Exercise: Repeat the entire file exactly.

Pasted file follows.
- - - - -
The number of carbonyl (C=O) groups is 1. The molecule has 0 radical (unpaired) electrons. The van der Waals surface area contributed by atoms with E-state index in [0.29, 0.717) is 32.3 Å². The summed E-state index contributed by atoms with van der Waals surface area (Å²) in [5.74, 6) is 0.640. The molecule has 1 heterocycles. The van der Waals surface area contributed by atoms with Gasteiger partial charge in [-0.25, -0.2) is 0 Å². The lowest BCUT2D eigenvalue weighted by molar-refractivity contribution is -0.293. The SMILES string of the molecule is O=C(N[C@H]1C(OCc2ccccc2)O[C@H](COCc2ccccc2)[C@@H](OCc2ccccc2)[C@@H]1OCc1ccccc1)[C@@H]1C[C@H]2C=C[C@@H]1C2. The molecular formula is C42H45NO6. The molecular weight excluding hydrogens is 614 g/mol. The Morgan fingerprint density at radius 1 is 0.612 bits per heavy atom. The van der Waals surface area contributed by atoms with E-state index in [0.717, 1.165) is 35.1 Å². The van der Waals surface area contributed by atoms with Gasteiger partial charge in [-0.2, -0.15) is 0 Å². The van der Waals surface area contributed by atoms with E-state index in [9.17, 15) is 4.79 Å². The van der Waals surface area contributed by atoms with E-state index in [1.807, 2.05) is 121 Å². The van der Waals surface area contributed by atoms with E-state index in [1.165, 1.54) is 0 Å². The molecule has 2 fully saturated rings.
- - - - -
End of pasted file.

The number of carbonyl (C=O) groups is 1. The molecule has 0 radical (unpaired) electrons. The van der Waals surface area contributed by atoms with E-state index in [0.29, 0.717) is 32.3 Å². The summed E-state index contributed by atoms with van der Waals surface area (Å²) in [5.74, 6) is 0.640. The molecule has 1 heterocycles. The van der Waals surface area contributed by atoms with Gasteiger partial charge in [-0.25, -0.2) is 0 Å². The lowest BCUT2D eigenvalue weighted by molar-refractivity contribution is -0.293. The SMILES string of the molecule is O=C(N[C@H]1C(OCc2ccccc2)O[C@H](COCc2ccccc2)[C@@H](OCc2ccccc2)[C@@H]1OCc1ccccc1)[C@@H]1C[C@H]2C=C[C@@H]1C2. The molecular formula is C42H45NO6. The molecular weight excluding hydrogens is 614 g/mol. The Morgan fingerprint density at radius 1 is 0.612 bits per heavy atom. The van der Waals surface area contributed by atoms with E-state index in [0.717, 1.165) is 35.1 Å². The van der Waals surface area contributed by atoms with Gasteiger partial charge in [-0.2, -0.15) is 0 Å². The van der Waals surface area contributed by atoms with E-state index in [9.17, 15) is 4.79 Å². The van der Waals surface area contributed by atoms with E-state index in [1.807, 2.05) is 121 Å². The van der Waals surface area contributed by atoms with E-state index in [1.165, 1.54) is 0 Å². The molecule has 2 fully saturated rings.